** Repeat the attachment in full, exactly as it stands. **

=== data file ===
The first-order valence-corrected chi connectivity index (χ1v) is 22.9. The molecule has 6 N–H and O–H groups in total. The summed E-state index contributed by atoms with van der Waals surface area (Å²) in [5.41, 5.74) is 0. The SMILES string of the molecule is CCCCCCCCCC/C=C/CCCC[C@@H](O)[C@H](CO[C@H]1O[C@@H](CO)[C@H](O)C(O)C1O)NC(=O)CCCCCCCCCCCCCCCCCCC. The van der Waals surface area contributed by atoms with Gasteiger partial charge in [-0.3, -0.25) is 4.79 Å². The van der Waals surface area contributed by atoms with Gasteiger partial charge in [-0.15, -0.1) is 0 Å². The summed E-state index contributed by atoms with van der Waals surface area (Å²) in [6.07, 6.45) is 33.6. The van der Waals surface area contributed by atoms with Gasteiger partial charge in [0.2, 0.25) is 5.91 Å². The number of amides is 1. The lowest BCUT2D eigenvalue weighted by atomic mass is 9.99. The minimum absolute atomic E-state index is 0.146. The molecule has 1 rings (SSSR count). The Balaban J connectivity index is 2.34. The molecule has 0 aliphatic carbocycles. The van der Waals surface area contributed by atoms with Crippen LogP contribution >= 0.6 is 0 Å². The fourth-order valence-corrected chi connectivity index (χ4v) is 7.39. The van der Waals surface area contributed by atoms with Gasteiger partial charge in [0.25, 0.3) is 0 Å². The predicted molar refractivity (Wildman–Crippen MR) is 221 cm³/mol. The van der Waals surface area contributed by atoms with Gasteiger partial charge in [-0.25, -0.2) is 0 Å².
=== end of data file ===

The first-order valence-corrected chi connectivity index (χ1v) is 22.9. The molecule has 6 N–H and O–H groups in total. The summed E-state index contributed by atoms with van der Waals surface area (Å²) in [5.41, 5.74) is 0. The SMILES string of the molecule is CCCCCCCCCC/C=C/CCCC[C@@H](O)[C@H](CO[C@H]1O[C@@H](CO)[C@H](O)C(O)C1O)NC(=O)CCCCCCCCCCCCCCCCCCC. The van der Waals surface area contributed by atoms with Gasteiger partial charge in [-0.3, -0.25) is 4.79 Å². The van der Waals surface area contributed by atoms with Gasteiger partial charge in [-0.15, -0.1) is 0 Å². The summed E-state index contributed by atoms with van der Waals surface area (Å²) in [6.07, 6.45) is 33.6. The van der Waals surface area contributed by atoms with Gasteiger partial charge in [0.2, 0.25) is 5.91 Å². The number of amides is 1. The lowest BCUT2D eigenvalue weighted by atomic mass is 9.99. The minimum absolute atomic E-state index is 0.146. The molecule has 1 rings (SSSR count). The Balaban J connectivity index is 2.34. The molecule has 0 aliphatic carbocycles. The van der Waals surface area contributed by atoms with Crippen LogP contribution >= 0.6 is 0 Å². The fourth-order valence-corrected chi connectivity index (χ4v) is 7.39. The van der Waals surface area contributed by atoms with Gasteiger partial charge in [0.25, 0.3) is 0 Å². The predicted molar refractivity (Wildman–Crippen MR) is 221 cm³/mol. The van der Waals surface area contributed by atoms with Gasteiger partial charge in [-0.25, -0.2) is 0 Å².